This would be of perfect benefit to aid MPS in the peri-workout period (the time pre, during and after training) in conjunction with sufficient overall protein intake being obtained by diet (lean meats etc) or Whey Protein (derived from milk).
Of course, in the context of MPS and obtaining adequate Leucine, we can see how an EAA supplement like Intra EAA+ would benefit on top of adequate overall amino acid ingestion from diet also.
Remember, these products are to “supplement” an already existing base diet and help to provide support to a baseline protein intake. Relying on an EAA supplement alone won’t do much to ensure we are fully supporting mTOR activation and consequent MPS stimulation.
Best supplements for recovery supplementation?
Once we have covered our basic protein needs to ensure we maintain “positive nitrogen balance”, we could look to add a supplement which aids in glycogen replenishment post training to ensure that recovery is adequate for the next training bout. Liquid carbohydrate consumption can be an easy way to contribute to total daily requirements of carbohydrate if one was having difficulty obtaining them by diet alone.
Highly Branched Cyclic Dextrins (HBCDs) are an easily digestible carbohydrate source due to how they are assimilated in the gut. The high molecular weight and osmolarity means that the molecule passes efficiently into circulation providing a readily utilizable form of glucose to aid in recovery. For this reason, Patented Cluster Dextrin HBCD is within Intra Carb+ to offer enhanced recovery on top of adequate carbohydrate consumption from dietary sources. The easy uptake of HBCD ensures that carbohydrate is then readily available to process and generate glycogen post training to ensure there is sufficient glycogen for the next time the muscle tissue is trained.
We could then consider energy yielding systems within the body – adenosine triphosphate (ATP) and creatine phosphate (CP) being primarily the two most important. When creatine is supplemented, we are aiding in the replenishment of CP stores to provide an ergogenic benefit and increase the capacity for recovery and ATP turnover to fuel “work”. When combined with a carbohydrate source, creatine supplementation has the potential to aid in glucose uptake.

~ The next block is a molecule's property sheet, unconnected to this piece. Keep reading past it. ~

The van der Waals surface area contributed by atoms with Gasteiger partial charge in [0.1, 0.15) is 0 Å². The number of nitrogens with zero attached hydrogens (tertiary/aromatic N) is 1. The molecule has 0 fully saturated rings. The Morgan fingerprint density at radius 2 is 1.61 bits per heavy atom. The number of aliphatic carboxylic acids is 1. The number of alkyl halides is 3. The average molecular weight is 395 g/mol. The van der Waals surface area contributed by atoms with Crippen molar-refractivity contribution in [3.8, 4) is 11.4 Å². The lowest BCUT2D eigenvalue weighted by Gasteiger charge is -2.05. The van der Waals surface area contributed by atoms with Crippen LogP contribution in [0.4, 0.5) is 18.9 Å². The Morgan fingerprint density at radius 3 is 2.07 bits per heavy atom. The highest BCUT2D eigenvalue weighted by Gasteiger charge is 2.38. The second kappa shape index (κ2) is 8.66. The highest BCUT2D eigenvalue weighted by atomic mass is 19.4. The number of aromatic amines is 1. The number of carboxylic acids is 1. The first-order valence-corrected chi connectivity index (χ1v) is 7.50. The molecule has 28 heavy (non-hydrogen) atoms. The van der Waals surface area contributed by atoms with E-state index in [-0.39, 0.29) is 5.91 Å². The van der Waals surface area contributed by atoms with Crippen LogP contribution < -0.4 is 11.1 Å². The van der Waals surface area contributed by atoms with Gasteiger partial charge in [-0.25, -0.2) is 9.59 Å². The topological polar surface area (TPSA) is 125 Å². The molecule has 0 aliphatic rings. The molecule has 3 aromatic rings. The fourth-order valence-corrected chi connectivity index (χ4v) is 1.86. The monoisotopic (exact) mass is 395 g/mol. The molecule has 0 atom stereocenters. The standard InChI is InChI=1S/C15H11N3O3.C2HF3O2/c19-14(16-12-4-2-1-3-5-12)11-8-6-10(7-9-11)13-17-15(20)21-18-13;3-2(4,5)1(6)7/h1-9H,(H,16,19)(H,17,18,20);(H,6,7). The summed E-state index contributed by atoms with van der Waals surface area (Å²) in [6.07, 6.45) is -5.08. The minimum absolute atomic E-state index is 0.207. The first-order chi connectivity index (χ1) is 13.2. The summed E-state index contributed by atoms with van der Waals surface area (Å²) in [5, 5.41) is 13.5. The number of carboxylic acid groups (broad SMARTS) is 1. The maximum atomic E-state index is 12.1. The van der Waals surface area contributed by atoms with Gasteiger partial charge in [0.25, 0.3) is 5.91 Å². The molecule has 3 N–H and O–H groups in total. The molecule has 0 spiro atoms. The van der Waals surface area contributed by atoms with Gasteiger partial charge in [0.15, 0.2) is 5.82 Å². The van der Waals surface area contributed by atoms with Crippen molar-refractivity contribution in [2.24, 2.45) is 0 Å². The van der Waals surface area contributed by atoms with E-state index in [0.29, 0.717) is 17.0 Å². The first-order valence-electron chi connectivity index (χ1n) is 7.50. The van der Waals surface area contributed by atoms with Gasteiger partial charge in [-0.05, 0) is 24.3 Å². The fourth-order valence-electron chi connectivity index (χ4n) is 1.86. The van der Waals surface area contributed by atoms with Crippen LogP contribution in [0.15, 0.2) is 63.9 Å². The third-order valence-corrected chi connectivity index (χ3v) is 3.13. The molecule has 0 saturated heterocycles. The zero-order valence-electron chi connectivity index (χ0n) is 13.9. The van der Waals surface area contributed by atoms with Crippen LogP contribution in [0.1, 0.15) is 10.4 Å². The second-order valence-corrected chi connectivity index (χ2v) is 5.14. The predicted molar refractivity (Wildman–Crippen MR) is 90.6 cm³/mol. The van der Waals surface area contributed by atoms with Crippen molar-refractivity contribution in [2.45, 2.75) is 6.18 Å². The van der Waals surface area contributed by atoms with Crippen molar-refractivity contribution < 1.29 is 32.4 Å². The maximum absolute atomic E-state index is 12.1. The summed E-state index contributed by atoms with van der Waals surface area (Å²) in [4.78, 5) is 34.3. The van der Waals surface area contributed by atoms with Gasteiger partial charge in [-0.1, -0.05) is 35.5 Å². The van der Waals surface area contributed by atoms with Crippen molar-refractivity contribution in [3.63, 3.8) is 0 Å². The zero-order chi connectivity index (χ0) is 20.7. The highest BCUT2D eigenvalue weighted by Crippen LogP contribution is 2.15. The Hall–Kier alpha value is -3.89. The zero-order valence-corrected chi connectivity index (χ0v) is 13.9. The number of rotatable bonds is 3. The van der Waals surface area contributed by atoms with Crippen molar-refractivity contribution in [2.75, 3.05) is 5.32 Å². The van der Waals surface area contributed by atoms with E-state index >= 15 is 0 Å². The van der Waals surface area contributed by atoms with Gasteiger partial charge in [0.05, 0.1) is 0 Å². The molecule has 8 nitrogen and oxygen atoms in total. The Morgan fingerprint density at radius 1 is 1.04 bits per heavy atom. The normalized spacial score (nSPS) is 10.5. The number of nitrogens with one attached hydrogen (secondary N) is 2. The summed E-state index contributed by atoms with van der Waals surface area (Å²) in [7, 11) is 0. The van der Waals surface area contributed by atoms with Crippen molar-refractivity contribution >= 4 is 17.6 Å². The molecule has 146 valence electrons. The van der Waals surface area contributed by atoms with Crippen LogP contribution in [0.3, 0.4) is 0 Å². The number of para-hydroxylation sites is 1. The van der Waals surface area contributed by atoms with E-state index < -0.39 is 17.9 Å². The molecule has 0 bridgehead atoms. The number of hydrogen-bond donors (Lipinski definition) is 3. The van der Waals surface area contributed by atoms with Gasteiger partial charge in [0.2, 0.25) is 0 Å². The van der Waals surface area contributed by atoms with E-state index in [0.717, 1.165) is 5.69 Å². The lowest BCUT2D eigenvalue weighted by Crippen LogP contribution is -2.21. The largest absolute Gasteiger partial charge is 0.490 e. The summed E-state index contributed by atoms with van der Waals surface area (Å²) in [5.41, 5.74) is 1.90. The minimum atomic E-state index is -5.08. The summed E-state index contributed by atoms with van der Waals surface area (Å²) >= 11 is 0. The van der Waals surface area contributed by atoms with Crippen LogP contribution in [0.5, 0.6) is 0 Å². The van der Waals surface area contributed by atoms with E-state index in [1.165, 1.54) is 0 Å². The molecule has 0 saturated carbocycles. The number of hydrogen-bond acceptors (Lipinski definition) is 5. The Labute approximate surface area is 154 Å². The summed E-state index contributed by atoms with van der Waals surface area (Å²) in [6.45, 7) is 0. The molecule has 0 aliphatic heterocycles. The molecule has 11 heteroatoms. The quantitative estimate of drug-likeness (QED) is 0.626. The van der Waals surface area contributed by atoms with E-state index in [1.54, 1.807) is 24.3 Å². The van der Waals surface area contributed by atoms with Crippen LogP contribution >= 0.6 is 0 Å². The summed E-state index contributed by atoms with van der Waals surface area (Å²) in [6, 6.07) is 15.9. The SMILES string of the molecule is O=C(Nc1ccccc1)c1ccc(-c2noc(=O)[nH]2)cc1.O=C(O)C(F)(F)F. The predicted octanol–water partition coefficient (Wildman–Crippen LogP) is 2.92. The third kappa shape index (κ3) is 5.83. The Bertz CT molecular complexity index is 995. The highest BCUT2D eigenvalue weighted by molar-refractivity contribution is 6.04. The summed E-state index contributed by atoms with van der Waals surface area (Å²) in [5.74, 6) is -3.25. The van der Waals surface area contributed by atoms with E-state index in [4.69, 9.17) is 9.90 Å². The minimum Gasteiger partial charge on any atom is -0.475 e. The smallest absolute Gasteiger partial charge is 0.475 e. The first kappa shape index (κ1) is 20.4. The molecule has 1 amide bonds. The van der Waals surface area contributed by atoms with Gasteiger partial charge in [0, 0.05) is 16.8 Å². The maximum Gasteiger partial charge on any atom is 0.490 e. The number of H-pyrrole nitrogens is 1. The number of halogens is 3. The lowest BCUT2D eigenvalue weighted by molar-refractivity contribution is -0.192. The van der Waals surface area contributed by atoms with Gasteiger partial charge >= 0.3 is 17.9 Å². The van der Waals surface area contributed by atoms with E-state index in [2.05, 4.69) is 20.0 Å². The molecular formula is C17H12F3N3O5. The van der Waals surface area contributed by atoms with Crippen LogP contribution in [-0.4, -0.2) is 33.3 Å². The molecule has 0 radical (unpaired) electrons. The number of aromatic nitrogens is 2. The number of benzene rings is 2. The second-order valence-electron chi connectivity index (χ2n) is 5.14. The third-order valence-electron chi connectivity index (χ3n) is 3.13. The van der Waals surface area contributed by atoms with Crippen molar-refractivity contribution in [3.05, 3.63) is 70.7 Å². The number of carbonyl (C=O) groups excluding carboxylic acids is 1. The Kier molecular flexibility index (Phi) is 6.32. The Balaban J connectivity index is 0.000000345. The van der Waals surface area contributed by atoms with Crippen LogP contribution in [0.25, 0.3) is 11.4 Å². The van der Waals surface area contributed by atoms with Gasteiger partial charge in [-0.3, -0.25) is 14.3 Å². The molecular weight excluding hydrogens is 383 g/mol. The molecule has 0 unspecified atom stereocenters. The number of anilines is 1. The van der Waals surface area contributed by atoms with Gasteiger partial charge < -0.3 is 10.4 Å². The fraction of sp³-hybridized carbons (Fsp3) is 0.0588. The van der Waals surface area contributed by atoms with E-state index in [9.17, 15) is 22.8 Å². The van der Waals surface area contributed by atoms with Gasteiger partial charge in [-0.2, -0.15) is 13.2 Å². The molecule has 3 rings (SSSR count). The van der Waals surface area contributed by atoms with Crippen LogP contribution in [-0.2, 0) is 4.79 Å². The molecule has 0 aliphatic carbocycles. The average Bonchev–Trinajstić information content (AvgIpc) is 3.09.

This is also why adding Creatine Monohydrate to your intra workout nutrition will aid with glycogen supplementation by helping enhance glucose uptake; but will also aid in cellular loading of CP. A standard dose of creatine monohydrate can range from 5 to 20g per day depending on if a loading phase is undertaken; however daily supplementation will negate the necessity to have a loading regimen.
Another often overlooked aspect of post workout recovery supplementation is the potential to help switch from a Sympathetic Nervous System (SNS) state which is our “fight or flight” response to a calmer Parasympathetic Nervous System (PNS) state “rest and digest”.
Supplements like AM Priming Stack which contains a full spectrum of adaptogens to help the body “adapt” to stress or PM Priming Stack with its specific ingredients to aid with caffeine clearance; allow the body and mind to settle into a ready PNS state for recovery.
Best supplements for peri-workout supplementation?
Then we look at peri-workout supplementation. Under this category, we can include anything that is consumed in the period pre-training, during training and post training. This could be any supplement which provides cognitive benefit or focus; aids in cellular hydration to ensure efficient nutrient transport and help drive a nasty pump.
Caffeine is probably the most well-known stimulant and does have some ergogenic benefits in the context of progressive overload training when taken in doses of 1-3mg/kg; of which why 200mg of combined PurCaf and Active Time Release Caffeine is only included in PRE Focus+.